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Langcliffe shortlisted for The Dalesman ‘Yorkshire Village of the Year.’

Village visitors might think Langcliffe is dead: no school, no shop, no Post Office, no pub, no allotments. A beautiful Victorian village, it might be viewed as only ‘semi-conscious’.

Visit on any Sunday throughout the summer, though, when our Institute plays host to fundraising ‘Village Teas’ or on the day of the Village Show, Open Gardens, or any other ‘celebratory’ Day. Visit the Instute any day of the year and something will be buzzing; bowls, badminton, table tennis, Pilates, Country Dancing, ukulele playing (i.e. the ‘Langcliffe Strummers’), the members of the Thursday Club combatting isolation of the elderly. There might be rehearsals for a performance to celebrate a national event. Recent ones include a tribute to the Fallen (2018) and a celebration of Peace. (2019)

More ‘buzzing’ can be heard all around the village, as the Langcliffe bees collect nectar to take back to the hives in the Community Garden. The Langcliffe allotments were closed in 2014. In 2016 the community raised enough money to buy a piece of land. Although the old allotments could not be recreated. individual growing plots became available. Now (August 2019), there are established ‘community’ rhubarb and fruit trees (apple and plum), and garden plots for families and individuals. A wildflower strip is both beautiful and essential to the village bees.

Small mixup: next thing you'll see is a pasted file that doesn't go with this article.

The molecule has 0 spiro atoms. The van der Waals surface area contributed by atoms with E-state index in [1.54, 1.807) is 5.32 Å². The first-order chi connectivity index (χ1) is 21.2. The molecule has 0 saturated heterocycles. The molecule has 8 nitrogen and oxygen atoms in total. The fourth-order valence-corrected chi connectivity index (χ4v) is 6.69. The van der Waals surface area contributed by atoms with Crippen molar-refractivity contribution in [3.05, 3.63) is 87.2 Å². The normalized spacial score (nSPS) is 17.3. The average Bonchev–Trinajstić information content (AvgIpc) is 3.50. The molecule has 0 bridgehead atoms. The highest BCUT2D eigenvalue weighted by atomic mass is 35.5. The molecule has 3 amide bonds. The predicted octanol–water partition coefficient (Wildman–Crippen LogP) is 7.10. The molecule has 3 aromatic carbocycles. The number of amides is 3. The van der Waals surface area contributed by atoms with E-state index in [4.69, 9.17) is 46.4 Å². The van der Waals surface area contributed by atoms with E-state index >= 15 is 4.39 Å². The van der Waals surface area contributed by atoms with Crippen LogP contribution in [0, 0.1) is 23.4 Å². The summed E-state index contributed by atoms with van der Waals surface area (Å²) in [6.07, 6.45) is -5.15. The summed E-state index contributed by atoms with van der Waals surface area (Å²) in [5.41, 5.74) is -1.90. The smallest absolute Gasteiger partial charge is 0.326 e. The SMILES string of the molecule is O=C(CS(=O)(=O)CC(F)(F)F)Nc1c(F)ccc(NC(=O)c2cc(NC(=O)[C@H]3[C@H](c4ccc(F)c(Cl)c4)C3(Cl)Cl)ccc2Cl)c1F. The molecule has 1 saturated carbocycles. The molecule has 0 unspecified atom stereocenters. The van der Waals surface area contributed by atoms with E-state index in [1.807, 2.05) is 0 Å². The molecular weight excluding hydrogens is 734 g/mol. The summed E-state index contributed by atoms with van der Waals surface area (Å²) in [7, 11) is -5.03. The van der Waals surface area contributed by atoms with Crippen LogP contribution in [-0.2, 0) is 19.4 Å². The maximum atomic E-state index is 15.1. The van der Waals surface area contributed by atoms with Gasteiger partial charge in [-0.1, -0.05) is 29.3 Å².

Yorkshire Day sees a street party, which has taken place for twenty years. On Christmas Day there is community carol singing followed by Glühwein, mince pies and socialising at a nearby home.

If you call into the beautiful Church of St. John the Evangelist, in addition to the recently added Stained glass window that serves as a memorial to the Langcliffe Fallen, you are likely to catch a flower festival, a wedding exhibition, or an Angel Festival. Services are regular and well attended. The fundraisers instigate garden parties, carnivals, sales, book stall and Open Gardens.

The Parish Council is active and supportive, following up problems and suggestions put forward by parishioners, including recent work on the fountain and war memorial, and the improved upkeep of the Green. Village events are enthusiastically supported.


Langcliffe Show has just celebrated its 8th year.  John Dawson, local farmer, who opened the Show, told the story of ‘a poor man who had nothing but money’ and added that the Langcliffe community is rich in many other ways. The richest ‘way’ is our shared love for Langcliffe.

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